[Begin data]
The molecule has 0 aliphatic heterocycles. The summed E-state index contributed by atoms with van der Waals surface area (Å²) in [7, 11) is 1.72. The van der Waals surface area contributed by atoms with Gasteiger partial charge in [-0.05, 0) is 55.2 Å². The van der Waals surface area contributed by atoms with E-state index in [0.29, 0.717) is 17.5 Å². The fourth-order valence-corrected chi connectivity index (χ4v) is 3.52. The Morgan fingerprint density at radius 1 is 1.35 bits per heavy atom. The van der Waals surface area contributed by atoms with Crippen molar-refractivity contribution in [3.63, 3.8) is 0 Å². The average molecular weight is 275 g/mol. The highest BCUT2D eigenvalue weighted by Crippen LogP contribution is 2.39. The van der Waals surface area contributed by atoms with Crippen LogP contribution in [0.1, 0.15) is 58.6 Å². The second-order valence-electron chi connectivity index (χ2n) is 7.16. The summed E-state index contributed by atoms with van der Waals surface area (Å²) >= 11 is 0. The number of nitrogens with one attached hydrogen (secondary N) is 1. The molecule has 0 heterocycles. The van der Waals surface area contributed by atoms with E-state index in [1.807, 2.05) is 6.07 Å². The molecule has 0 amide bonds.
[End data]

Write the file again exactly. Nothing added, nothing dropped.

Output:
The molecule has 0 aliphatic heterocycles. The summed E-state index contributed by atoms with van der Waals surface area (Å²) in [7, 11) is 1.72. The van der Waals surface area contributed by atoms with Gasteiger partial charge in [-0.05, 0) is 55.2 Å². The van der Waals surface area contributed by atoms with E-state index in [0.29, 0.717) is 17.5 Å². The fourth-order valence-corrected chi connectivity index (χ4v) is 3.52. The Morgan fingerprint density at radius 1 is 1.35 bits per heavy atom. The van der Waals surface area contributed by atoms with Crippen molar-refractivity contribution in [3.63, 3.8) is 0 Å². The average molecular weight is 275 g/mol. The highest BCUT2D eigenvalue weighted by Crippen LogP contribution is 2.39. The van der Waals surface area contributed by atoms with Crippen LogP contribution in [0.1, 0.15) is 58.6 Å². The second-order valence-electron chi connectivity index (χ2n) is 7.16. The summed E-state index contributed by atoms with van der Waals surface area (Å²) >= 11 is 0. The number of nitrogens with one attached hydrogen (secondary N) is 1. The molecule has 0 heterocycles. The van der Waals surface area contributed by atoms with E-state index in [1.807, 2.05) is 6.07 Å². The molecule has 0 amide bonds.